Saturday, 31 August 2013

My Daily Life

We are all creatures of habit; we do the same things every day without even giving them a second thought.  Daily tasks such as getting up in the mornings, getting ready for work, making dinner and household chores are all part of our lives.  But when something happens and you are unable to carry out all these tasks without difficulty, you realise how much you u had taken simple things for granted.

Most of us struggle to get out of bed in the mornings, but when you suffer with an illness such as Rheumatoid Arthritis it can be much harder to get up.  A lot of sufferers wake with a lot of pain and swelling in their joints, others wake with zero energy levels.  For me it’s the lack of sleep that makes it so difficult.  On average I sleep for two to three hours a night, some nights I'm lucky if I nod off at all. So when my alarm goes off in the morning I don't feel a bit rested and would give anything to hide under the quilt for the day.  My arthritis symptoms seem to be flare up at night time.  This week has been a particularly bad week for me.  The burning pain in my feet and hands has been so unbearable I've been getting out of bed and using ice packs to relieve the swelling.  It takes a few hours before I can get enough relief to go back to bed and by that time it's almost time to get up again.  

When I finally give in and get out of bed (after a few fights with my alarm clock) I then have to shower and get dressed.  Getting dressed isn't as easy as it used to be, it’s a slower process these days and simple things like tying my bra strap with dodgy wrists is proving very difficult.  Doing my hair isn’t much fun either when I can see every day how much more it’s after thinning.  I was never blessed with a thick head of hair so losing some of what I have is very depressing.  My breakfast consists of a bit of food, some tablets and on some mornings an injection and then it's time to head off to work.  As the day goes on my fingers and wrists become so tired and painful that I end up having to wear wrist supports and my writing is so bad I struggle to read my own writing.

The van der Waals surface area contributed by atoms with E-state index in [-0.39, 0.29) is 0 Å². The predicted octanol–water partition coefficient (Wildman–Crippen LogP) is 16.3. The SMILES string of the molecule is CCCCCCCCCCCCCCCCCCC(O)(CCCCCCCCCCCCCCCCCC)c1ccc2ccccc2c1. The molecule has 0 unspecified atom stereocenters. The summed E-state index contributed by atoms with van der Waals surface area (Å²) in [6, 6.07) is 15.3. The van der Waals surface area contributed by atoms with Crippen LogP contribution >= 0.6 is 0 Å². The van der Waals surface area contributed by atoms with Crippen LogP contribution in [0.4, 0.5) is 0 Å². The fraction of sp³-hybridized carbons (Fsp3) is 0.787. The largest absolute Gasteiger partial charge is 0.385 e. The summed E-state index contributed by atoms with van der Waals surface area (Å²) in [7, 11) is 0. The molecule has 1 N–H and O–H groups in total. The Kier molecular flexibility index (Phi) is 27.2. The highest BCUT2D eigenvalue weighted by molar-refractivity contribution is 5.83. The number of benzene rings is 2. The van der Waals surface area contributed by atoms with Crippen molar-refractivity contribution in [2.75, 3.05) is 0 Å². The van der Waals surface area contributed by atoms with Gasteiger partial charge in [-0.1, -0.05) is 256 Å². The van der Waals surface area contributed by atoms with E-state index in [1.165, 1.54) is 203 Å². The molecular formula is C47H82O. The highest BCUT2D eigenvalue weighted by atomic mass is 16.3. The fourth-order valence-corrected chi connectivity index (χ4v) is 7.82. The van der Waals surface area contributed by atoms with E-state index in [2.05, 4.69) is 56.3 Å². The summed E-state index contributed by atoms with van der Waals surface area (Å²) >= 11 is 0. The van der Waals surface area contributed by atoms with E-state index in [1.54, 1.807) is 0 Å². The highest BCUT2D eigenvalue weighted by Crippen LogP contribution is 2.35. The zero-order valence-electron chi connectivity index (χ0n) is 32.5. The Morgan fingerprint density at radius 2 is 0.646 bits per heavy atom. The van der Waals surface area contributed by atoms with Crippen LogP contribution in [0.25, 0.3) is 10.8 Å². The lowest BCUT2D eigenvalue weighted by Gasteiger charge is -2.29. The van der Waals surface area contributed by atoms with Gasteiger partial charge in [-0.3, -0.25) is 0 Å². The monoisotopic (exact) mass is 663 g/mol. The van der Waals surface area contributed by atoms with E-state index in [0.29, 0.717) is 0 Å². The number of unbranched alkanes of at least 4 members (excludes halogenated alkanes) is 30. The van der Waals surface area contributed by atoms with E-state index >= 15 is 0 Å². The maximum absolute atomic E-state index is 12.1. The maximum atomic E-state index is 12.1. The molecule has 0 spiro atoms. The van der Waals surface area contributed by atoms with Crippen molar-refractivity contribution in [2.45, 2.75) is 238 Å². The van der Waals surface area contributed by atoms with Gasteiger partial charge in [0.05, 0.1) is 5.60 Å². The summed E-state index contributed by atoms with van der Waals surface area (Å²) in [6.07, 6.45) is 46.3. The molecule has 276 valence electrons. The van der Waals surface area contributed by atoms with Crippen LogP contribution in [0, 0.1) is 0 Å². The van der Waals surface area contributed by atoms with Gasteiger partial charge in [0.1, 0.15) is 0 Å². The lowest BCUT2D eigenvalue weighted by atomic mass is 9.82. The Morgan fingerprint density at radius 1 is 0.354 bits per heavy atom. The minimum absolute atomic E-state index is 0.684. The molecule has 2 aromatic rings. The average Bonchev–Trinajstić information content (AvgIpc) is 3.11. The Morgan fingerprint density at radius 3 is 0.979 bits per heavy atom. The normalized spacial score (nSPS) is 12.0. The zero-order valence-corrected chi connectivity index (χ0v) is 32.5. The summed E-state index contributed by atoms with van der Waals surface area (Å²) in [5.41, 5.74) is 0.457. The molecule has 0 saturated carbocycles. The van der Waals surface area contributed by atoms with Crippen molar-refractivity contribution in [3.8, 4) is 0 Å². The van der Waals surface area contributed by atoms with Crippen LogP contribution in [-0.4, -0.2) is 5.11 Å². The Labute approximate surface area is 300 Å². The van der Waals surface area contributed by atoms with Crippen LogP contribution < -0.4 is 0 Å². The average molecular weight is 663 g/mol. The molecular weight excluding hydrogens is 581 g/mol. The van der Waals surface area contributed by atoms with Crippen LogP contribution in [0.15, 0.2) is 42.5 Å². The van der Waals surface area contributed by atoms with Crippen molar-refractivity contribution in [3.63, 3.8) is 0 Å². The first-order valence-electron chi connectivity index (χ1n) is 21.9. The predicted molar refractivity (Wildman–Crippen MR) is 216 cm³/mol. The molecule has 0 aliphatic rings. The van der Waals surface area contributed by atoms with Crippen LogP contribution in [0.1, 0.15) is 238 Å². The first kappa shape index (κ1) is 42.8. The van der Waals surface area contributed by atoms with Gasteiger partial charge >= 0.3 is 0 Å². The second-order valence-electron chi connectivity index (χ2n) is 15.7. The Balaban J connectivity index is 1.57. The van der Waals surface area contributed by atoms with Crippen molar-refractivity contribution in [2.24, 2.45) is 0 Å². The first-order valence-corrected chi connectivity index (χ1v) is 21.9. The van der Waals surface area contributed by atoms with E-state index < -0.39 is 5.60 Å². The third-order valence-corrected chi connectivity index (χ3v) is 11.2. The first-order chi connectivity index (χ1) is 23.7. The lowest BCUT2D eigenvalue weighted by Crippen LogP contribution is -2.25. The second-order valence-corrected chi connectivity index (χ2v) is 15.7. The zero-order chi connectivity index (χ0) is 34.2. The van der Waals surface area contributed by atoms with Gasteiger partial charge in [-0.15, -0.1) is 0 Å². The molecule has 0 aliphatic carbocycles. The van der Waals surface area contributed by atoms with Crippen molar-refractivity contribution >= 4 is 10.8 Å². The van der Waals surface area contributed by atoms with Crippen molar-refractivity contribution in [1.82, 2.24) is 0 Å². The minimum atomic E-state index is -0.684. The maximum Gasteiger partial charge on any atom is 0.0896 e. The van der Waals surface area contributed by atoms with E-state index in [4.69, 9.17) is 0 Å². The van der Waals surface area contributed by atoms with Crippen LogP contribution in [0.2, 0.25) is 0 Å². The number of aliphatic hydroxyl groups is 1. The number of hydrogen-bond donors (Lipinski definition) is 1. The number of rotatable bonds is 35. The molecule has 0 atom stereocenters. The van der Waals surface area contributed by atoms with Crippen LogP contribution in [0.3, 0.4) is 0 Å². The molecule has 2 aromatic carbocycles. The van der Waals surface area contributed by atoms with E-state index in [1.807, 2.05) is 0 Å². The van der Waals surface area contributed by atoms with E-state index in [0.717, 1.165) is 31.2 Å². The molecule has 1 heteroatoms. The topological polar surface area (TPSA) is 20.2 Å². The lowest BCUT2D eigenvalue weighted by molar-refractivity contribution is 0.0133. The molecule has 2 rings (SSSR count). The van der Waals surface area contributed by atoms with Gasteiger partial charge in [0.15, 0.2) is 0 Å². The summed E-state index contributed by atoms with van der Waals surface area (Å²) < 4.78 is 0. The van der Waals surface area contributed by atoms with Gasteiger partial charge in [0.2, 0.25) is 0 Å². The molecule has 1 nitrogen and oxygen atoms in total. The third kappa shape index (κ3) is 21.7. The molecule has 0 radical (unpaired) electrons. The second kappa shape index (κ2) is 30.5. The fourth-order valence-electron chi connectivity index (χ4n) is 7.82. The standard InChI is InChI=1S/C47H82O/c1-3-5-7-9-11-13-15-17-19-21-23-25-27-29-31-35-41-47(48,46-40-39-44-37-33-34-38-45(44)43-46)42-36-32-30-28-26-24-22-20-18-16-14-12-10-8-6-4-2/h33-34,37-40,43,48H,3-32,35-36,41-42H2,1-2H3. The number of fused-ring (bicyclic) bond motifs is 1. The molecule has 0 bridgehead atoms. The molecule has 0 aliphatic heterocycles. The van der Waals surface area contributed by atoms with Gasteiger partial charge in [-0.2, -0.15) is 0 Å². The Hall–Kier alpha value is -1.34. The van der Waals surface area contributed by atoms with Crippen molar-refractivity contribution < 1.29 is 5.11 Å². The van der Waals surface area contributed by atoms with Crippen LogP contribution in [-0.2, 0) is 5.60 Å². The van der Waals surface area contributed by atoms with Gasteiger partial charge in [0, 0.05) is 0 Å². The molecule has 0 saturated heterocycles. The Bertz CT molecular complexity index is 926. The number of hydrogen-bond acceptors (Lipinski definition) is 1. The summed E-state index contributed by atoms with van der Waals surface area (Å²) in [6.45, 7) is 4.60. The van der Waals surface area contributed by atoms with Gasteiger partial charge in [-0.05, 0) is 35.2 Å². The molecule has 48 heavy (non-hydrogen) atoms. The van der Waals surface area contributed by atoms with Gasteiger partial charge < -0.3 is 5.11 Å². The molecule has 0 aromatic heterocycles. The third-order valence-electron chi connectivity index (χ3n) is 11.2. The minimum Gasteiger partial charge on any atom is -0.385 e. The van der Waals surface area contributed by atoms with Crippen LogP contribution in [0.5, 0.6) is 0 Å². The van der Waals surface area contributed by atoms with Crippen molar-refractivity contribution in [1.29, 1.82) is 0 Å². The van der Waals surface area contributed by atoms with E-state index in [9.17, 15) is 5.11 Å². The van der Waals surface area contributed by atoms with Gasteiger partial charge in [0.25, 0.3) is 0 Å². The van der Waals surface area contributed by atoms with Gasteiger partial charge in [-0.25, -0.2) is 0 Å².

When I get home in the evening I am so tired all I want to do is go to bed, not to sleep but just to lie down for a while.  Making dinner is a big effort, I usually don’t have the energy and when I do, things like chopping vegetables and peeling potatoes are hard to do.  Cleaning tasks such as hoovering, polishing and ironing don’t get done half as much as they should; not because I don’t want to do them but because I’m just not able.